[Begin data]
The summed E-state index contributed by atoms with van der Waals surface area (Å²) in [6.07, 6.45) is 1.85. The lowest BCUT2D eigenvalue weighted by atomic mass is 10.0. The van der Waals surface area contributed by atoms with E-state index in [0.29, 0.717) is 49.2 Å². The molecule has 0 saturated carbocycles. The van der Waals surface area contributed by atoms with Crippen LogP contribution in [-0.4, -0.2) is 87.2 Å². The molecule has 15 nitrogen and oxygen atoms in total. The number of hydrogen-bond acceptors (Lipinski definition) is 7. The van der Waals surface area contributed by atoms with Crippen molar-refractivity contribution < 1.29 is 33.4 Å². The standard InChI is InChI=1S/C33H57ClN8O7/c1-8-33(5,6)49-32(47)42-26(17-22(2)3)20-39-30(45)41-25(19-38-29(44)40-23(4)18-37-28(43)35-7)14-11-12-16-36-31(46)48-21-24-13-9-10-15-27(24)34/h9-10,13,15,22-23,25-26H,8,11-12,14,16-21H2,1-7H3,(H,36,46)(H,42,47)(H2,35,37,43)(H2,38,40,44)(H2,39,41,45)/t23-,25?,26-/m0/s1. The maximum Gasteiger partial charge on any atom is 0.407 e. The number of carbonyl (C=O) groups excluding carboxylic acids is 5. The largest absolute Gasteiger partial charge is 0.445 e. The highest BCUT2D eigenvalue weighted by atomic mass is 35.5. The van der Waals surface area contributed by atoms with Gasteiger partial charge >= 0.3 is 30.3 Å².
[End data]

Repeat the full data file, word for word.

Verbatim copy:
The summed E-state index contributed by atoms with van der Waals surface area (Å²) in [6.07, 6.45) is 1.85. The lowest BCUT2D eigenvalue weighted by atomic mass is 10.0. The van der Waals surface area contributed by atoms with E-state index in [0.29, 0.717) is 49.2 Å². The molecule has 0 saturated carbocycles. The van der Waals surface area contributed by atoms with Crippen LogP contribution in [-0.4, -0.2) is 87.2 Å². The molecule has 15 nitrogen and oxygen atoms in total. The number of hydrogen-bond acceptors (Lipinski definition) is 7. The van der Waals surface area contributed by atoms with Crippen molar-refractivity contribution < 1.29 is 33.4 Å². The standard InChI is InChI=1S/C33H57ClN8O7/c1-8-33(5,6)49-32(47)42-26(17-22(2)3)20-39-30(45)41-25(19-38-29(44)40-23(4)18-37-28(43)35-7)14-11-12-16-36-31(46)48-21-24-13-9-10-15-27(24)34/h9-10,13,15,22-23,25-26H,8,11-12,14,16-21H2,1-7H3,(H,36,46)(H,42,47)(H2,35,37,43)(H2,38,40,44)(H2,39,41,45)/t23-,25?,26-/m0/s1. The maximum Gasteiger partial charge on any atom is 0.407 e. The number of carbonyl (C=O) groups excluding carboxylic acids is 5. The largest absolute Gasteiger partial charge is 0.445 e. The highest BCUT2D eigenvalue weighted by atomic mass is 35.5. The van der Waals surface area contributed by atoms with Gasteiger partial charge >= 0.3 is 30.3 Å².